Mar 24, 2018

From Laborer to Business Owner: A Grandmother's Story

Juliana
Juliana

At 67, Juliana has seen a lot in her years and has endured unimagineable struggles.  Yet, she perseveres.

Juliana’s parents died when she was very young and her elder brother raised her. At that time, education was not readily available, especially for girls. They were farmers, as were most in their home in South Sudan. It was there, in later years, that she met and married her husband. In 1980, Juliana and her husband were caught in the crossfire of the war.

As they fled the violence with their four children in tow, she became separated from her husband. Caught in rebel fire, she was shot and her left arm was badly damaged. She awoke in the hospital and her husband was missing. For years she held out hope that he would be found, but that hope never materialized.

Juliana relocated to Kampala’s Acholi Quarter with her children, who have now multiplied to include 11 grandchildren and great grandchildren.  Like most grandmothers, she wishes the best for her family and is concerned for their welfare when she is no longer able to contribute financially.

Two of her children perished in different quarry accidents, and she knows that she is getting too old to continue to work in the quarry.  The work is back breaking, but it is all she knows.  Although she feels too old to find a new means to support her family, she has requested and received a loan through our program.  Juliana owns a small “plot” within the quarry and with the loan, she has hired laborers to do the excessive manual work required to crush the stones, providing her with an income without having to do all of the work herself.

Juliana is just another success story of the power we each have to make this world a better place.


A donation of just $25 gives a woman the power to build her own future.

Mar 24, 2018

Dreamers

Cecilia
Cecilia

Meet Cecilia.

"I am 13 years old and the youngest in my family. I have one sister and one brother, neither of them go to school. I do not like missing lessons, so I am eager to go to school every day. It is important to me to go to a school where the teachers are good and they have time for the students. When you have knowledge, you can excel in life. I hope to become an accountant. It’s easy to get a job if you know how to manage business. I have a dream of finishing my studies and getting a god job. Then I will construct a house for my mother. And once I have a good job, I also want to help the needy, so I can support someone like someone has supported me."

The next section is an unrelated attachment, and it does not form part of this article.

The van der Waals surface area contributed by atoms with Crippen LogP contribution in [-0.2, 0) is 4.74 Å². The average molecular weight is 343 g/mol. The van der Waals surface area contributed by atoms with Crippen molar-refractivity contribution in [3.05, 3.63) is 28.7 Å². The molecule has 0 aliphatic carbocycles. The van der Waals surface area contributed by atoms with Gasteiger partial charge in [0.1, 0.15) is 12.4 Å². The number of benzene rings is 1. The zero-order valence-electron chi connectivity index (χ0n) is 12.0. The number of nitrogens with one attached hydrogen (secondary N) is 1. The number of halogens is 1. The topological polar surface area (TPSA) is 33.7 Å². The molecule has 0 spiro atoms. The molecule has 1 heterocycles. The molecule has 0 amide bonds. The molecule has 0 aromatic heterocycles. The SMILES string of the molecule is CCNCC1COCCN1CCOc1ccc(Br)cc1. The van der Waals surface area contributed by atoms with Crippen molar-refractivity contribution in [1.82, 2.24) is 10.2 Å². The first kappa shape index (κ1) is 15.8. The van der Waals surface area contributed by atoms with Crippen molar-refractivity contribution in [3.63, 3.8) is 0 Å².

For just $25 a month, you can give a young scholar the education needed to empower her to dream and build a better life.

Dec 27, 2017

My children can succeed in reaching their dreams.

Rose
Rose

Rose grew up in Gulu. Originally, Rose hoped to become a nurse, like her Aunt.  She saw how well-respected her aunt was and wanted to be like her.  “I wanted to be a nurse so my father would also respect me.”  However, in primary 7, her father passed away.  He had supported her education, not her mother.  Her mother had never attended school herself, and could see no value in it.  The combination of Rose’s father’s untimely death and the ensuing civil war, conspired to end her studies.

She met her husband in the North and followed him to the Acholi Quarter once he secured work.  When she first came to the Quarter, she would sell grilled maize and worked in the stone quarry.  In time, she would learn the trade of making recycled paper bead jewelry.  She is a fast learner and a skilled artisan and is one of Project Have Hope’s most talented artisans.

Together, she and her husband have eight children, including a set of twins. Her husband works in a fish factory, but the work can be sporadic, making it difficult to support their large family.  To generate more income, Rose partnered with a friend to start a small business selling charcoal.  Her friend no longer wants to pursue the work because of the long hours required.  Rose, however, sees the potential money that can be made and is trying to expand the business and make it her own.  With a loan, she would invest in a larger quantity of charcoal to sell within the Quarter.

Rose wants to secure education for all of her children.  Her eldest is enrolled in a competitive secondary school and is at the top of his class.  She sees great things for him.  “I never succeeded in my dreams of becoming a nurse, my hopes are in my children.  I encourage them to follow their dreams, since mine were stopped.”

Once her children have completed their studies though, she would like to return to the North where her mother lives alone.  It costs much less to live in the North.  Additionally, they are more self-reliant and can grow their own food.

A donation of just $25 gives a woman the power to build her own future.

 
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